How Much Does Investor Sentiment Really Matter for Equity Issuance Activity?

Authors


  • The authors greatly appreciate the comments of an anonymous referee, Andrew Bobey, Bill Bobey, Laurence Booth, Qing Hao, Tim Jenkinson, Raymond Kan, Michelle Lowry, Jan Mahrt-Smith, Tom McCurdy, Jay Ritter, Alan White, Kent Womack, and participants at the 2006 Northern Finance Association meetings and the European Financial Management Symposium on Initial Public Offerings. Data were obtained through the generous help of Yanming Fei of the Alberta Securities Commission, Kathryn Ryan of the Canadian Venture Capital Association, Arden Matheson, Michael Robinson, Diane Shields-Morrison, and Liz Watson of the University of Calgary, Jean-Marc Suret of l'Université Laval, Jeff MacIntosh of the University of Toronto, and Marianne Welch of the University of Western Ontario.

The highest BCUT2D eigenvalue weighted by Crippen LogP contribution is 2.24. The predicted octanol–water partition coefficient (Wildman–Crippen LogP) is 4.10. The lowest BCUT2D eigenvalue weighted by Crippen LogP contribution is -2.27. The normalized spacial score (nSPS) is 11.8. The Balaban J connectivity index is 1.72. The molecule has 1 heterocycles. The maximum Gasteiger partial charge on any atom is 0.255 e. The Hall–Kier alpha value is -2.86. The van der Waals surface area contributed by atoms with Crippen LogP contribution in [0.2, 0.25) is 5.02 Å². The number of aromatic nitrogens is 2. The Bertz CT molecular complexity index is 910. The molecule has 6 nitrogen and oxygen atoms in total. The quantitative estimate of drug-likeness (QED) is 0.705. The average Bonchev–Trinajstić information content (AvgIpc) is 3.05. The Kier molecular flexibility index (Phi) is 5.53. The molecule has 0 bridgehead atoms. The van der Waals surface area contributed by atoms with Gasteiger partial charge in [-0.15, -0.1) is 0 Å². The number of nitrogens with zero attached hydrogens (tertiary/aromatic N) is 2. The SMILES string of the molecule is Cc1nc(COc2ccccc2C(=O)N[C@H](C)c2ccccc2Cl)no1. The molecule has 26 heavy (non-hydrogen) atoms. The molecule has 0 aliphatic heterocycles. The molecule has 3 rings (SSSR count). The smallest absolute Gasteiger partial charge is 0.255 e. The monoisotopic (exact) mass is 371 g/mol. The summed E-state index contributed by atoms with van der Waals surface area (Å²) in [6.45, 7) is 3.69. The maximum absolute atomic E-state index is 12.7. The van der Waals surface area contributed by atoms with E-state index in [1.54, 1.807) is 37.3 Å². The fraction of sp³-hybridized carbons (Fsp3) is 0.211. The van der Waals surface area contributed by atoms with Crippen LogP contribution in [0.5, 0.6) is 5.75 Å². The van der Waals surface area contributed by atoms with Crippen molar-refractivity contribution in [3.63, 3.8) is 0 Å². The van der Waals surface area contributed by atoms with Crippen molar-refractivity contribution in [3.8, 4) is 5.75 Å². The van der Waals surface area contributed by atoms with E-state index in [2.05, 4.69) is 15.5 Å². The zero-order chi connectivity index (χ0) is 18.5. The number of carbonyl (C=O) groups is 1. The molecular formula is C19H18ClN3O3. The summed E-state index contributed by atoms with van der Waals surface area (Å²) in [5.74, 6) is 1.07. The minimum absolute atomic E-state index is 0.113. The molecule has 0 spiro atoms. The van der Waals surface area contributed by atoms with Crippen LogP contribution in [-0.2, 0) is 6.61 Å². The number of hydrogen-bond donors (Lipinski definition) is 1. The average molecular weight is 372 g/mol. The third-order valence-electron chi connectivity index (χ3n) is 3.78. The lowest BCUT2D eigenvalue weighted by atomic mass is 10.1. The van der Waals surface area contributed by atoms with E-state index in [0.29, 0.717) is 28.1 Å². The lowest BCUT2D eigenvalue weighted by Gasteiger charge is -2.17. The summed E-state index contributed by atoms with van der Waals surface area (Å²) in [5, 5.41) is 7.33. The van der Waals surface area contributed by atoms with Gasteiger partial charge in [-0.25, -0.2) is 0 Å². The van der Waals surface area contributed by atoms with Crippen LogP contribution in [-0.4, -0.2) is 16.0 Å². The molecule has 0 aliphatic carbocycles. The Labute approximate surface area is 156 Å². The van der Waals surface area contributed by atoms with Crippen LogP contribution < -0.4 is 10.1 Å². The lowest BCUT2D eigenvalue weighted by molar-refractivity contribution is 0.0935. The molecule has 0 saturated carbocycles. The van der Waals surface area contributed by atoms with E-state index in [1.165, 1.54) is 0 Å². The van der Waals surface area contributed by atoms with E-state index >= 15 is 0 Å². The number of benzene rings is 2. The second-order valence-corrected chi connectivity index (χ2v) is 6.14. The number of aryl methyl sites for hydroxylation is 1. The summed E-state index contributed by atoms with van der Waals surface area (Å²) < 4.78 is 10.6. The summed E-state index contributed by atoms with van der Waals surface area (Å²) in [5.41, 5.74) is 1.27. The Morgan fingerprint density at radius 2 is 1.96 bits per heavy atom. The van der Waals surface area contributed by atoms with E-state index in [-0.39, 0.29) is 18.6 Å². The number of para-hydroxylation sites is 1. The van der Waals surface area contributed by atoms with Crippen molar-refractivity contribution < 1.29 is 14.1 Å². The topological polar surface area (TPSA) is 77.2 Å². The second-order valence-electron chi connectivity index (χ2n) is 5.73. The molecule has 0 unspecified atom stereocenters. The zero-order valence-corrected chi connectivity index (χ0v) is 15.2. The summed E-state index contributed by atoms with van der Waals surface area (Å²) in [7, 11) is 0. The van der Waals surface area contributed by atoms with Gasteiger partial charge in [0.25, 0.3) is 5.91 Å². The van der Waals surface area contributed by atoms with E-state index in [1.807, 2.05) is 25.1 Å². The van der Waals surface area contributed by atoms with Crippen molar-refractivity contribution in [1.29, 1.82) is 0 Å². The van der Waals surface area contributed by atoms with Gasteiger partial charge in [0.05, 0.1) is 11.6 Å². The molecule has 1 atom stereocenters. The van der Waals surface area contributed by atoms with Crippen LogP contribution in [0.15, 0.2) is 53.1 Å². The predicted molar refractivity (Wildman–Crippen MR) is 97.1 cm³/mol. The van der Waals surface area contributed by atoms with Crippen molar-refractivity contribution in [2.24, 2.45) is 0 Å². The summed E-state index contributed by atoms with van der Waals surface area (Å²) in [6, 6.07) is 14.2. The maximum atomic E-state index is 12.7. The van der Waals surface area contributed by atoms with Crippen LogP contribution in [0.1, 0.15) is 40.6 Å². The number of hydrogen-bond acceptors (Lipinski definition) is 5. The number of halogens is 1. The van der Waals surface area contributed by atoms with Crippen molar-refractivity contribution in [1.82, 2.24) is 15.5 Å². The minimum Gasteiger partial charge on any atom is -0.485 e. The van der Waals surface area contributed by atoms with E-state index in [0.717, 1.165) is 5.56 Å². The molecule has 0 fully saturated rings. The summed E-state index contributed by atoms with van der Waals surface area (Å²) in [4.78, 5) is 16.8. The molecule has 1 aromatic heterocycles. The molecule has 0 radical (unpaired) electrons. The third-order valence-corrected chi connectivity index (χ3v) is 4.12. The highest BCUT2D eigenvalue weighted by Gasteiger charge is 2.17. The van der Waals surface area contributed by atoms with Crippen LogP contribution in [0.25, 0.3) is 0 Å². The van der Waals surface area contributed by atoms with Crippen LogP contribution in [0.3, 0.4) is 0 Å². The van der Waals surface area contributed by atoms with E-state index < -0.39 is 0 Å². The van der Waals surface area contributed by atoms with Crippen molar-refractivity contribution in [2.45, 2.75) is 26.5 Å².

Abstract

We study the extent to which investor sentiment matters for aggregate equity issuance activity. We focus on firms that are susceptible to investor sentiment and for which accurate measures of economic fundamentals are available. While sentiment on its own matters for equity issuance, it matters relatively little once we control for accurately measured fundamentals. Collectively, proxies for sentiment explain roughly 10 percentage points of the time-series variation of equity issuance beyond the roughly 40% explained by fundamentals. We conclude that investor sentiment does not seem to matter very much for aggregate equity issuance activity.

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